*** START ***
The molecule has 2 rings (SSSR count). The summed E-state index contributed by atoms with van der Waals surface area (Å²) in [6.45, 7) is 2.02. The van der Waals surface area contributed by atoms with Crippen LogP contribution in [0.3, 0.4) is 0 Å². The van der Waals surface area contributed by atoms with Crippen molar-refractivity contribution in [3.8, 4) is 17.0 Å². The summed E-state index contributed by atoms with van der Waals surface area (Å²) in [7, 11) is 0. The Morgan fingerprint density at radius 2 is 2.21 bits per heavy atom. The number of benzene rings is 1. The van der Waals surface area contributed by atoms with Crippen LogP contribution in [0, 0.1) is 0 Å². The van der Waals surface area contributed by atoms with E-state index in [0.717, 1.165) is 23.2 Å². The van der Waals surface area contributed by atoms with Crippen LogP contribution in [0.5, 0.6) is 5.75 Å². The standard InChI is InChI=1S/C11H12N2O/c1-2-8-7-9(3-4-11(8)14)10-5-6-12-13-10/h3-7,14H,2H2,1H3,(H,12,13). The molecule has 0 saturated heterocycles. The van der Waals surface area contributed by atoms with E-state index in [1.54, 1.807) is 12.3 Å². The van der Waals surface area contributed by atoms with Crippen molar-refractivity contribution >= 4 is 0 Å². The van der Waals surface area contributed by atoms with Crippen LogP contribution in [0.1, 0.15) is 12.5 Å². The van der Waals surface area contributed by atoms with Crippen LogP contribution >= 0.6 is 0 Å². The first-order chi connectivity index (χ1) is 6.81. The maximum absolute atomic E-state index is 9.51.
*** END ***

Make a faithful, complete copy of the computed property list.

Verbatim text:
The molecule has 2 rings (SSSR count). The summed E-state index contributed by atoms with van der Waals surface area (Å²) in [6.45, 7) is 2.02. The van der Waals surface area contributed by atoms with Crippen LogP contribution in [0.3, 0.4) is 0 Å². The van der Waals surface area contributed by atoms with Crippen molar-refractivity contribution in [3.8, 4) is 17.0 Å². The summed E-state index contributed by atoms with van der Waals surface area (Å²) in [7, 11) is 0. The Morgan fingerprint density at radius 2 is 2.21 bits per heavy atom. The number of benzene rings is 1. The van der Waals surface area contributed by atoms with Crippen LogP contribution in [0, 0.1) is 0 Å². The van der Waals surface area contributed by atoms with E-state index in [0.717, 1.165) is 23.2 Å². The van der Waals surface area contributed by atoms with Crippen LogP contribution in [0.5, 0.6) is 5.75 Å². The standard InChI is InChI=1S/C11H12N2O/c1-2-8-7-9(3-4-11(8)14)10-5-6-12-13-10/h3-7,14H,2H2,1H3,(H,12,13). The molecule has 0 saturated heterocycles. The van der Waals surface area contributed by atoms with E-state index in [1.54, 1.807) is 12.3 Å². The van der Waals surface area contributed by atoms with Crippen molar-refractivity contribution >= 4 is 0 Å². The van der Waals surface area contributed by atoms with Crippen LogP contribution in [0.1, 0.15) is 12.5 Å². The van der Waals surface area contributed by atoms with Crippen LogP contribution >= 0.6 is 0 Å². The first-order chi connectivity index (χ1) is 6.81. The maximum absolute atomic E-state index is 9.51.